"We didn't know if Fee Waybill was kidding or not," Sutton says, "and we didn't care. He would come out onstage in these giant platforms and sing about white punks on dope, and we weren't trying to figure out whether it was cool and new or a commentary on wanting rock music to be cool and new. All we knew was it was loud and catchy and, well, cool and new."
All that cool and new translated to hot album sales. The first LP and several follow-ups did well, most notably a live recording, What Do You Want from Live, and Remote Control, a concept album produced by progressive rock wunderkind Todd Rundgren. But as their following grew, the bands' shows became more elaborate and more expensive to produce. Crummy sales of the fourth Tubes album and the high cost of keeping them on the road led to A&M's dropping both the act and its forthcoming album.
Anxious to work and in need of cash, Waybill and his bandmates recast themselves as a corporate rock band and signed in 1980 with Capitol Records, where they were teamed with pop maestro David Foster, who'd most recently papped-up the band Chicago, which was suddenly having hits again. The summer before the release of the Foster-produced Completion Backwards Principle (which spawned the hit singles "Talk to Ya Later" and "Don't Wanna Wait Anymore" and included fan favorite "Attack of the Fifty Foot Woman," a throwback to the band's early schlock-cinema-loving days), the Tubes signaled their shift into more conventional, radio-friendly material: They appeared as an unnamed rock band in the Olivia Newton-John musical bomb Xanadu, a crappy campfest whose featherweight ELO soundtrack pinched off a half-dozen Top 20 hits that year.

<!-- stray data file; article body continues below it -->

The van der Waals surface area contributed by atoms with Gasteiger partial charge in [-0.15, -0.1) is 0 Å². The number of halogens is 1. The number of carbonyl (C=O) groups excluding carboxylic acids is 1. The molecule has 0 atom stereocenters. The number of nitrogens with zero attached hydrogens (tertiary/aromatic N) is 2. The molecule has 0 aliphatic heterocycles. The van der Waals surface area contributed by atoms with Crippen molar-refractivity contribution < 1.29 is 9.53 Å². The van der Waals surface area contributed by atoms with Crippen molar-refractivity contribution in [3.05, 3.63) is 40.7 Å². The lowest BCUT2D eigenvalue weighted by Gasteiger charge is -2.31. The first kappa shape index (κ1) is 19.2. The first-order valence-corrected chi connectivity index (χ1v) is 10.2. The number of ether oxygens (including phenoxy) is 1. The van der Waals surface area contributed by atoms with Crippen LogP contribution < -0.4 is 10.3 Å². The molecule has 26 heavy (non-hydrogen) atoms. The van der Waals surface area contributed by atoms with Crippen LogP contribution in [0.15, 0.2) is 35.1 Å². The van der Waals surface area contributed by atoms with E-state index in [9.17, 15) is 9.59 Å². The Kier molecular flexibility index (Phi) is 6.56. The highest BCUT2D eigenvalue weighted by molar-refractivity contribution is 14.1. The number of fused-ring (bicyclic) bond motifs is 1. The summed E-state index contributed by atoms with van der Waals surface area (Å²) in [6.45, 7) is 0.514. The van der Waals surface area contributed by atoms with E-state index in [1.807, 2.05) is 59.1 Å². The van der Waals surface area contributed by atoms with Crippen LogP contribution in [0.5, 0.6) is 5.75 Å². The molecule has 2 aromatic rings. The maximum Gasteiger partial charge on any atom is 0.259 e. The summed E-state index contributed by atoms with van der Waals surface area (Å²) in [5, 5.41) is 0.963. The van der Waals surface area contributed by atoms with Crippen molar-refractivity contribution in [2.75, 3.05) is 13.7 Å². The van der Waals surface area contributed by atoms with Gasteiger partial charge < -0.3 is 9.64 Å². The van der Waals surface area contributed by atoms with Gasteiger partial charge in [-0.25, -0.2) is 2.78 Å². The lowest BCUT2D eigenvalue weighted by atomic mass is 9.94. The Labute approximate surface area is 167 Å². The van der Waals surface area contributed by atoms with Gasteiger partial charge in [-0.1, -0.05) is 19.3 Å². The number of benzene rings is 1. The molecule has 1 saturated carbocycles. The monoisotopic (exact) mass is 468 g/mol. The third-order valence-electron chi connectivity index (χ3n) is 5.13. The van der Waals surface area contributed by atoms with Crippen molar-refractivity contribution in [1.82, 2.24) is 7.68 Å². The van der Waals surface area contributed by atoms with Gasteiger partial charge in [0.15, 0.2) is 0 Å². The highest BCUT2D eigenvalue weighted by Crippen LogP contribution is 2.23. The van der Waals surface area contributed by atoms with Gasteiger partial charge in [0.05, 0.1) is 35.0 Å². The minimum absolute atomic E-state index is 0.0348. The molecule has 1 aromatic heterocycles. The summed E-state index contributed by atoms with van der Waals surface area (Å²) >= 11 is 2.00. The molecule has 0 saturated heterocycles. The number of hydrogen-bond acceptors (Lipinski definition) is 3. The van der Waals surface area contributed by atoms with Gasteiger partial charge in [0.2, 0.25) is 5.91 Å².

"It was kind of sad," recalls Sutton, who attended one of the band's newly tame shows at about this time. "They had belonged to that whole glitter rock era, but then I went to see them at the Waldorf in San Francisco in 1980, and they were wearing suits. Quay Lewd came out at the end of the show, just like he always did, but it wasn't the same. We knew they were about to go mainstream, and my friends and I sort of dropped them around that time."
Meanwhile, radio listeners were just discovering the band. In 1983, the band struck pop pay dirt with the Top Ten "She's a Beauty" from the Foster-produced Outside Inside LP. Despite that album's success, Capitol dropped The Tubes, who attempted a return to their roots with another Rundgren-produced LP, the aptly titled Love Bomb. Fans who might have cared that the band was attempting to recapture its once-progressive toehold on rock had moved on. To Americans who remembered "She's a Beauty" but knew nothing of "White Punks on Dope" and Quay Lewd, The Tubes were just another nice pop band they heard on the radio from time to time — slotted in their memories alongside REO Speedwagon and Foreigner.
"It's really too bad," says Sutton, who still owns the six-foot-by-six-foot mockup of The Tubes' first album cover, which she rescued from LA's Tower Records Westwood in 1980, when she worked at the store. ("I keep hoping Fee Waybill will call to say he wants it," she confesses. "It's taking up a lot of space in my garage, but I can't bear to just throw it out.")
"The Tubes were kind of Spinal Tap before anyone even thought of a real rock band that was commenting on itself," Sutton says. "They evolved quickly into a band that wanted hits, and I think some of their genius got lost along the way."